Government will have no choice but to change the taxation methods, as the MPG goes up. It is not really a "hybrid tax", but rather a matter ensuring the roads are maintained.
  • gagricegagrice San DiegoPosts: 28,845
    Coming to a State near you, SOON!

    PORTLAND, Ore. -- Lee Younglove is motoring about town in a way that could be the future of driving in America: A state-installed Global Positioning System in his Subaru Outback counts every mile he's logging, and a transmitter in the car will tell the pump at one of two Portland gas stations how many miles he's traveled.

    Soon, as part of a state experiment, he'll be paying 1.2 cents for every mile but won't be charged the state's 24-cents-a-gallon gas tax.

    That's because Oregon sees little future in its gas tax, which has been at the same level since 1993. Voters don't want to raise it, inflation has eaten much of its value and fuel-efficient cars such as hybrids are reducing collections.

    As an alternative, the state is experimenting with a virtual-tollway system in which a road-user fee would replace the gas tax.

    Later this year, the state will stop collecting the gas tax at the pump for some of them and start charging the mileage fee. Another group will pay 10 cents a mile during rush hour and fourth-tenths of a cent for each mile at other times. The fees are for in-state travel only. A third set of participants will still pay the gas tax.

    Results of the yearlong experiment, along with recommendations, will be presented to the Legislature in three years so lawmakers can decide whether to impose the nation's first statewide user-fee system, aided by satellites.

    Oregon has a history of trailblazing with motoring revenues.

    In 1919, it became the first state to impose a gas tax, and its trial with a road-user fee system is being watched around the nation as other states struggle with transportation budget shortfalls, officials said.


    Tax by the mile
  • larsblarsb Posts: 8,204
    This system will be installed in MY CAR when a deputy is standing there holding a .45 to my temple. No other way.

    I did the math.

    For 15,000 miles a year, the above Oregonian will pay $180 in per mile charges, but at 24 cents a gallon gas tax, only $100 in gas tax for a 36 mpg vehicle.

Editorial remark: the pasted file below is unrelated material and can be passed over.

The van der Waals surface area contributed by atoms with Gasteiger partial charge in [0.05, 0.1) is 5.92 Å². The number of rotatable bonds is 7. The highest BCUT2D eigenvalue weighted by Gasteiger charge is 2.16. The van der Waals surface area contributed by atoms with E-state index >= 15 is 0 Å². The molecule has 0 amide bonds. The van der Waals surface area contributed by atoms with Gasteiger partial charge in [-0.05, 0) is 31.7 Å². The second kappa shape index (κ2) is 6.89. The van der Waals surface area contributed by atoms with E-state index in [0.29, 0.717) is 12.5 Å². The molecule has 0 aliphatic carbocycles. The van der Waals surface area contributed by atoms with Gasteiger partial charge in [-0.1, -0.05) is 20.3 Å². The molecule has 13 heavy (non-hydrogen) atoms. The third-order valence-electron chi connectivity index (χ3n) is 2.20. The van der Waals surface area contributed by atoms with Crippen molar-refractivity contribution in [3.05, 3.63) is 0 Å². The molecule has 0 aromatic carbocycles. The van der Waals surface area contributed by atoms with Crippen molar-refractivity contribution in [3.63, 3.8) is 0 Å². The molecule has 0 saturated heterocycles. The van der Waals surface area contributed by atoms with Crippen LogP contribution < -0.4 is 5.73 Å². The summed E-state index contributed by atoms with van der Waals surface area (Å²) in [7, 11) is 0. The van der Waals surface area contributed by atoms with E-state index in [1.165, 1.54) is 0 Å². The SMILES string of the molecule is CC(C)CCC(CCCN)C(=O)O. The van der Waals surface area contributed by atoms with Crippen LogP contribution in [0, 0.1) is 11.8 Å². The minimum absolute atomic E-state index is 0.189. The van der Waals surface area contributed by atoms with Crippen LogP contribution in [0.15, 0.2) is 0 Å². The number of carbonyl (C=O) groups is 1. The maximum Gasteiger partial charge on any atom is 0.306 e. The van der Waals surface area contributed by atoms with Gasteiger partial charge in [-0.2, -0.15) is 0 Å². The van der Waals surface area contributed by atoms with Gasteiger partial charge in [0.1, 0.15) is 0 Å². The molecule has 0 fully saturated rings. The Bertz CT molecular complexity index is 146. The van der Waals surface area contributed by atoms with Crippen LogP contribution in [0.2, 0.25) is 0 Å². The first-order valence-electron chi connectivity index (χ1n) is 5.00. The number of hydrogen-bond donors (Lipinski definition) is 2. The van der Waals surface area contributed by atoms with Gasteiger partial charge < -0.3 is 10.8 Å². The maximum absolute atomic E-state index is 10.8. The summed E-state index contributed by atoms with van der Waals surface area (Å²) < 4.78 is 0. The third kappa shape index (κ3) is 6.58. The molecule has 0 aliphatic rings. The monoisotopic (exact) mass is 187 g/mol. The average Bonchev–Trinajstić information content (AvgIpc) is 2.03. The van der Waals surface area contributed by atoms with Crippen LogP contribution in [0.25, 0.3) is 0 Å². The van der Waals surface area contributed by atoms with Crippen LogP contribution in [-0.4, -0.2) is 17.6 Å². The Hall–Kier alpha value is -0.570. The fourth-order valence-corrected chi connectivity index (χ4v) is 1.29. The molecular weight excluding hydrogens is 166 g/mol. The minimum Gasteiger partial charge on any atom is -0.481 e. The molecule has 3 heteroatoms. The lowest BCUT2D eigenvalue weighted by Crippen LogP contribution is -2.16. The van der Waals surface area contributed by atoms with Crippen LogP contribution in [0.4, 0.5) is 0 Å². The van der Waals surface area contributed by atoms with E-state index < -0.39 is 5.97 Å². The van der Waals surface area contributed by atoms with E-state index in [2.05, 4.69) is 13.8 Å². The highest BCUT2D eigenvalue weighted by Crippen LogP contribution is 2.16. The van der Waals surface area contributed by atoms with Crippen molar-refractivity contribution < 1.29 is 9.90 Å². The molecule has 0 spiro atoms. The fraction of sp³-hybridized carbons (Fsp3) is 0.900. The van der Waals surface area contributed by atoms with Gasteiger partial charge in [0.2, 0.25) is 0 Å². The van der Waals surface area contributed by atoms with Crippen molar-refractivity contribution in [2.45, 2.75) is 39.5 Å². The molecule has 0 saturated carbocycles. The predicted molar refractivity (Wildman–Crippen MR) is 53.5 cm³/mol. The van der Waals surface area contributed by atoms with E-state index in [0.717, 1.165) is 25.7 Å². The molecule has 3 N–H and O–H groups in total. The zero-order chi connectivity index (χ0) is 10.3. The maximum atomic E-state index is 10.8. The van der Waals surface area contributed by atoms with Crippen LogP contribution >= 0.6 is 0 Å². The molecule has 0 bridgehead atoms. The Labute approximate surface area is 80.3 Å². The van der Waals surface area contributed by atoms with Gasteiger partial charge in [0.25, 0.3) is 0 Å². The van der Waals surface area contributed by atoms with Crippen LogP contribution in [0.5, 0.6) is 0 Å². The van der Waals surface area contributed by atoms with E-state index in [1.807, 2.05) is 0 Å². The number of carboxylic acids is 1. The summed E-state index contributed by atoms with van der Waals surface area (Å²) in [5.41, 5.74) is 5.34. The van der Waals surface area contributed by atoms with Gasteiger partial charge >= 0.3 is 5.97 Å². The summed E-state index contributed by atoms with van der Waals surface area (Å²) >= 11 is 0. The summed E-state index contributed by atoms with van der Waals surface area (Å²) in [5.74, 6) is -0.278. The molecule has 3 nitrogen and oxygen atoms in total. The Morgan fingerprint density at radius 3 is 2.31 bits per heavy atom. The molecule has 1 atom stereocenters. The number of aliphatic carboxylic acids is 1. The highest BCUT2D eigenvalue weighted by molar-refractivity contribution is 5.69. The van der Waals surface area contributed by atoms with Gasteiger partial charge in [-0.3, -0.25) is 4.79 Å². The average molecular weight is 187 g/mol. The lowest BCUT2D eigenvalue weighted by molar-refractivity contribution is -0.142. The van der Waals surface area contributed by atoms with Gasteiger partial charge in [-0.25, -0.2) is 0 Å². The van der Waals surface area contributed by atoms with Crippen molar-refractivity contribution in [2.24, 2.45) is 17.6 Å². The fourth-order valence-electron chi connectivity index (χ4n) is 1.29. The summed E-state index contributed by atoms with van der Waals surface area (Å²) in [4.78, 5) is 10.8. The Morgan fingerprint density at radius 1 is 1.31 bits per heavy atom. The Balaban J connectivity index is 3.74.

Not only that, what happens when he leaves Oregon on a driving vacation? Do they only charge for INSTATE miles?

    It's going to be impossible to make this happen nationwide.

    Oregonian Hybrid Owners - start e-mailing and calling your state reps NOW before it's too late. Don't put up with tht crap !! They're ripping you off !!!
  • gagricegagrice San DiegoPosts: 28,845
    Not only that, what happens when he leaves Oregon on a driving vacation? Do they only charge for INSTATE miles?

    It says you only pay for instate miles. That means they are tracking your whereabouts. Also did you notice it is 10 cents per mile during rush hour. I think that would get people to car pool faster than anything. We can thank the hybrid owners for this kind of intrusion. It was never an issue until they started selling hybrids that skew the tax revenues. I still think it would be easiest to just read your odometer when you license and pay so much per mile on your renewal. I don't like the idea of them tracking us around. I know that GM has put a black box in most of their vehicles since about 1998. My 1999 Suburban had one. It ties to the Onstar system. Just another piece of worthless electronics in our vehicles.
  • larsblarsb Posts: 8,204
    I don't care if they track me. Maybe they'll get the info to Sam's Club that says I go there a lot and Sam's will mail me a BIG FAT coupon !! :)

    What I do care about is a system which is unfairly adding a tax on people who are addressing the over-consumption of oil and the dirty air in this country.

    The best way is to just increase the gas tax for EVERYONE and force the drivers of the 15 MPG beasts into a smaller vehicle. Preferably a hybrid. :)